Preordained political punchline
Lisa Benson is the talented political cartoonist who never lets reality mess up a good storyline. She leaves no daylight between herself and the right-wing talking points of the day. In the main, Democrats are always stupid, incompetent, or evil and Barack Obama is an ignorant ideologue. (That seems a bit like projection to me.) Here's a recent example:
See anything wrong or misleading about it? While we understand that the political cartoon is not a format that lends itself to detail and nuance, it still seems a terrible oversight to have omitted a “George W. Bush was here” sign on the stump of America's economy and a GOP sticker on the chain saw (which Obama undoubtedly found lying next to the fallen tree). Lisa probably knows that the economy was actually devastated under the stewardship of Obama's predecessor, but let's be fair: she's simply doing her job as a right-wing propagandist. I guess we're supposed to take this in stride.
Because, you know, everything is fair in love and war—and politics. Even lies, apparently.
As a math teacher, however, there are certain lines that I cannot bear to see crossed. Check out this peculiarity:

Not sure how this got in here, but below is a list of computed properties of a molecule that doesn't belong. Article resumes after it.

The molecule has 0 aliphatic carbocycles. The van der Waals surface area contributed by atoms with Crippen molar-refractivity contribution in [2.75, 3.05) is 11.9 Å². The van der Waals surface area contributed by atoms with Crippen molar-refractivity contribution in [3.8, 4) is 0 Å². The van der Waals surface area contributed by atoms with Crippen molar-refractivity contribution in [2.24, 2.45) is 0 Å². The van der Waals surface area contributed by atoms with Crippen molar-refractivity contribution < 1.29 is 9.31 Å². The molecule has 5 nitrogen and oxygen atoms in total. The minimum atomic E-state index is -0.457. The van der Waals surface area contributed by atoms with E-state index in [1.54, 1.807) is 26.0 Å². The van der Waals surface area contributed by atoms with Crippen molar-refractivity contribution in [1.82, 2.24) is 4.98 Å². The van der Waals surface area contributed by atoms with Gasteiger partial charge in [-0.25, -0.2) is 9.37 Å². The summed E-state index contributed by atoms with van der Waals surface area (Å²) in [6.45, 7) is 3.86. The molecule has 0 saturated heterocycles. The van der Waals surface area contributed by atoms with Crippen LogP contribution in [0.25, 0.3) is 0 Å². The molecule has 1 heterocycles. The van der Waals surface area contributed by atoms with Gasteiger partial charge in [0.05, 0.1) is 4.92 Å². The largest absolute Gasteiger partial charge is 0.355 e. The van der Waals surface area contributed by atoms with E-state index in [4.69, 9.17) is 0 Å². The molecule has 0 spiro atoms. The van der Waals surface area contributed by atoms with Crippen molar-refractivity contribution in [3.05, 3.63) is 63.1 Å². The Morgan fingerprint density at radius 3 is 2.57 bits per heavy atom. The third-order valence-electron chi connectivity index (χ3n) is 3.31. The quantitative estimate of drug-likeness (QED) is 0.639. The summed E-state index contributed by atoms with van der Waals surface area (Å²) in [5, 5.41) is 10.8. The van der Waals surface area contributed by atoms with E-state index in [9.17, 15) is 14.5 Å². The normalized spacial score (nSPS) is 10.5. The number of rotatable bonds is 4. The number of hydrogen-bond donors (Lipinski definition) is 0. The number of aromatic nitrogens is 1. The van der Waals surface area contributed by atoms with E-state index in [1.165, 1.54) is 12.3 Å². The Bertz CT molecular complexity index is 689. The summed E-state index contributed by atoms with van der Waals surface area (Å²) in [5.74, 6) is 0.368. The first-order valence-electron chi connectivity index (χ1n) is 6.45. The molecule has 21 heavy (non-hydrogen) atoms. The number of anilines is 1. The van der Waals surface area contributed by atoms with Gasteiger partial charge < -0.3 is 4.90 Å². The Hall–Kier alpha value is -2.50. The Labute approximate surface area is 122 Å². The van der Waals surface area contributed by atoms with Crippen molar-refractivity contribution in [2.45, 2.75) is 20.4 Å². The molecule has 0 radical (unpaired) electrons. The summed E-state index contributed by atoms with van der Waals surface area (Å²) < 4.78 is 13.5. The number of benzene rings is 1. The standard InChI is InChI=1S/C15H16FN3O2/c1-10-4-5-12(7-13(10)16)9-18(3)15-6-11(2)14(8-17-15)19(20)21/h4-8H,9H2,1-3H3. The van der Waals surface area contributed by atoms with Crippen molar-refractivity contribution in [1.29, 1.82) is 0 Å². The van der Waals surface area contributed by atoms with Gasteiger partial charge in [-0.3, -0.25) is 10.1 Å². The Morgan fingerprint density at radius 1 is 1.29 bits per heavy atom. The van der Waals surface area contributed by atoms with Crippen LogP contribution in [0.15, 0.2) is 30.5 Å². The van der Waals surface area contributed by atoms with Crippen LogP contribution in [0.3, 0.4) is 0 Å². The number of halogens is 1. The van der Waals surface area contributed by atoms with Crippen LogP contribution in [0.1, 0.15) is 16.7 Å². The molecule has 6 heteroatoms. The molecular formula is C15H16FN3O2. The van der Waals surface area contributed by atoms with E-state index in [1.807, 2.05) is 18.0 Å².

Today we all know that the original Obama stimulus was too small. (Paul Krugman warned us at the top of his lungs, but most of us ignored him at our continuing peril.) Hence the risk of a double-dip recession is all too real. While the Great Recession itself has George W. Bush's oil-stained fingerprints all over it, a second dip—if it occurs—will owe much to Obama's timidity at the beginning of his tenure (and his foolish penchant for seeking bipartisanship from an opposition party that doesn't know the meaning of the word).
So what's wrong with Lisa's double-dip cartoon? It seems more on target than most, and even depicts the president as trying to carry Uncle Sam across a perilous chasm. It's this: How the hell does one get a double-dip in a rope bridge, for crying out loud? Catenary curves are uniformly concave up (as they say in calculus class). Benson has deeply offended my sense of mathematical reality.
Much as she often does my sense of political reality.